“[Kami] is referring to money. Kami is also referring to one seat, two seats. Being persistent in talking about Kami’s teachings to people sweeping in front their homes or to people who don’t want to hear them will come back to afflict you, so it is best not to talk about the teachings who don’t want to hear them. Go and tell Kami’s teachings to those who appreciate them. It is useless to share the teachings to people who are spiritually like children and say, ‘I’ll believe when things get better for me.’ It is better that you do not go. Once you go to share the teachings with someone, wait a day before going again. This is what the phrase ‘one seat, two seats’ means.” Tsuji-san and Nakata-san followed what Oyasama commanded and went to Kawachi (presently Osaka prefecture) and went to explain the teachings in ‘one seat, two seats,’ waiting a day before going to share them a second time.3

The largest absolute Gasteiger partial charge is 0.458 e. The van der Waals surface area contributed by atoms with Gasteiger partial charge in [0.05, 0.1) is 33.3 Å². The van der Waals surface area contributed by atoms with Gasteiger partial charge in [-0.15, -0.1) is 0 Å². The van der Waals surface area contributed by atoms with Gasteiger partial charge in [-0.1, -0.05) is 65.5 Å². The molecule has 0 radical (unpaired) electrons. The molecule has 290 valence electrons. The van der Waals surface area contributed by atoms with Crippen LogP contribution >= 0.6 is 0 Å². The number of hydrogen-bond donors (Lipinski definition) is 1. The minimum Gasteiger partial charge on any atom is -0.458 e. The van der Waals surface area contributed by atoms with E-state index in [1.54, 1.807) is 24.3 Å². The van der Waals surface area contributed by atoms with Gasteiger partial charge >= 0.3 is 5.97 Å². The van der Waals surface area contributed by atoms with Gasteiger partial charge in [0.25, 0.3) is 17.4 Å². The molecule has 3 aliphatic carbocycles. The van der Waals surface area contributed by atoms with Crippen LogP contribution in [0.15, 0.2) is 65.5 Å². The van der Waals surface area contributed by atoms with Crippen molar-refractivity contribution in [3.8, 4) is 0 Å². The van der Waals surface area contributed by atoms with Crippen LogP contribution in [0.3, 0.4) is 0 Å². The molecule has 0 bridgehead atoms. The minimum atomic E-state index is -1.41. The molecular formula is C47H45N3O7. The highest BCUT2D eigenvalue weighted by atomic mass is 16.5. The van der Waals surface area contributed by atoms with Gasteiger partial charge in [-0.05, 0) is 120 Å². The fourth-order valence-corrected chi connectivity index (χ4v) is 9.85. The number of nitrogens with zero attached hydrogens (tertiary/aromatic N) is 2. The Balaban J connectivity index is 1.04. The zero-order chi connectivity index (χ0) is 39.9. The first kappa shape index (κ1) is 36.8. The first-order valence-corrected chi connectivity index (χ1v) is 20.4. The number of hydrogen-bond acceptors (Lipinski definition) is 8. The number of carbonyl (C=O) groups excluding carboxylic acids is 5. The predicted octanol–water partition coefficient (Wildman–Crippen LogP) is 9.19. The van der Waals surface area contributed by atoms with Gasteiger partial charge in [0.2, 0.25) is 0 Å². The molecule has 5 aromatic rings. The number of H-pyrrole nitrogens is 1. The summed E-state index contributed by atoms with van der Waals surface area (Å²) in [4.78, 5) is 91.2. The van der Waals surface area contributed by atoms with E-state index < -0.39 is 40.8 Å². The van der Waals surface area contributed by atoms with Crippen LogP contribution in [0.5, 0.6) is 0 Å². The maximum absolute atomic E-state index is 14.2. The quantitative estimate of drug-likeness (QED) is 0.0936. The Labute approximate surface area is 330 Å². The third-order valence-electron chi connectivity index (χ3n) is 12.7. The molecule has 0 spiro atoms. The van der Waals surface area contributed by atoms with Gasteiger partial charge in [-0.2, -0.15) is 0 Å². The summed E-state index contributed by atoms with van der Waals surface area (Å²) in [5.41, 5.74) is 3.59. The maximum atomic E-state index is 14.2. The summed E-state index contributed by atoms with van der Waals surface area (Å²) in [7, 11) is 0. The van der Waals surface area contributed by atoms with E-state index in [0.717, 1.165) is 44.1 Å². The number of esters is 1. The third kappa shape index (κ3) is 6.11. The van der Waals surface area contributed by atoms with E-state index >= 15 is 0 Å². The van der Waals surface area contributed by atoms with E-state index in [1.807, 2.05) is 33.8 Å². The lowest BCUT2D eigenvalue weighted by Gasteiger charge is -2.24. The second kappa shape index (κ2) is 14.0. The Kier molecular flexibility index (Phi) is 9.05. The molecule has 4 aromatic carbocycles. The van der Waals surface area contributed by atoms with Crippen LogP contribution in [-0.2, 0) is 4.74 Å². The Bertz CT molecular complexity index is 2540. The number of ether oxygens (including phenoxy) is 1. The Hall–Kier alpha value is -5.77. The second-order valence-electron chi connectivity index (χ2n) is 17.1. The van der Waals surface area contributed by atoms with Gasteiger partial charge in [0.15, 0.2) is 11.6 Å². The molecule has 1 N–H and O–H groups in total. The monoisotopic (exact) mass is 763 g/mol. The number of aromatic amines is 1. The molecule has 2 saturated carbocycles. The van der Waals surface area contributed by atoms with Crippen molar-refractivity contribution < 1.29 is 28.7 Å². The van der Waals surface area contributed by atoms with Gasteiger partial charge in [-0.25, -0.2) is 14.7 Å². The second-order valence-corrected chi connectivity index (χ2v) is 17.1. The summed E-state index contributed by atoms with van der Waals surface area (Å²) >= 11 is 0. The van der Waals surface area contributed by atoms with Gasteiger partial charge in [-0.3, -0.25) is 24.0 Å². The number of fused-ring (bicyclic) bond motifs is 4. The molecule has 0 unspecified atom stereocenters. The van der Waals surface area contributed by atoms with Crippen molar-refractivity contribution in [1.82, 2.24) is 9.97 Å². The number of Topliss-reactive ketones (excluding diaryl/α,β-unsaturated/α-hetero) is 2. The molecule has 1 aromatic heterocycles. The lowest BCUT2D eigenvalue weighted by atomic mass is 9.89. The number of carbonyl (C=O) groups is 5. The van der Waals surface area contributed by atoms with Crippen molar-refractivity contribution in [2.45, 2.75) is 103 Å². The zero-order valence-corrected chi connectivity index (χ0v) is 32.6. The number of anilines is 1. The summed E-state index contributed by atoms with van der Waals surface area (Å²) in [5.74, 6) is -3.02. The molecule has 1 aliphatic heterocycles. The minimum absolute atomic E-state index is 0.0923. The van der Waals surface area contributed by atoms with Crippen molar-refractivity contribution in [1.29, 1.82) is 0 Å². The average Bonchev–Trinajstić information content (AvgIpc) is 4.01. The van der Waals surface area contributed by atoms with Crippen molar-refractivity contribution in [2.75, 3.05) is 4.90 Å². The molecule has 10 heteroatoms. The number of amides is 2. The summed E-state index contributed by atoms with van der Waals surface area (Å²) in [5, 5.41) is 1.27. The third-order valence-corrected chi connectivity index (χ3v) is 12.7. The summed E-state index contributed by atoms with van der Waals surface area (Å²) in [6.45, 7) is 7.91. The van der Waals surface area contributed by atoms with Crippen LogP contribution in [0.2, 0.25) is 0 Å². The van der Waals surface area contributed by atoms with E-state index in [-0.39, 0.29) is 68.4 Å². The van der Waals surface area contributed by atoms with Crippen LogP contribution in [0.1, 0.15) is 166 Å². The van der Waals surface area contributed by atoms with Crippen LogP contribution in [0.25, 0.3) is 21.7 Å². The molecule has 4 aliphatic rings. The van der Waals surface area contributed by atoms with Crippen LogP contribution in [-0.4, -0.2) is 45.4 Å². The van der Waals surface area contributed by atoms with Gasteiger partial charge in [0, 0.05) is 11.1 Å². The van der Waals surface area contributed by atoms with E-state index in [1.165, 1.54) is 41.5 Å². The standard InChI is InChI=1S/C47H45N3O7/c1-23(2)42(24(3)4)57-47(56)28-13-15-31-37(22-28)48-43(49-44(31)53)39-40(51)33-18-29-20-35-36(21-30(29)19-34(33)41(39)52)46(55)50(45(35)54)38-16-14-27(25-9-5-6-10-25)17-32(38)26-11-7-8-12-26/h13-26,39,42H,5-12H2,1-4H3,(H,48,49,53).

二ツ ふじゆうなきやうにしてやらう かみのこゝろにもたれつけ
二つ 不自由無きようにしてやろう 神の心に凭れつけ
Futatsu / Fujiyū / naki yō ni / shite-yarō / Kami no kokoro ni / motare tsuke
Two / Hindrances / eliminate / [Kami] will do / Kami’s heart-mind / lean on
The word “fujiyū” refer to hindrances and inconveniences of a physical or circumstantial nature. It shares the same hand motions with nanjū (Song Two, verse 7), tsurai (Song Three, verse 8) and nangi (Song Five, verse 7).
The first half of verse 2 here is Oyagami’s promise to eliminate all hindrances and inconveniences. The condition we must fulfill, however is to “lean on Kami’s heart-mind,” which one commentator explains as Kami’s parental love that seeks to save all human beings.4 The term “motareru” (lean on) was covered in detail in my discussion of Song Three, verse 7.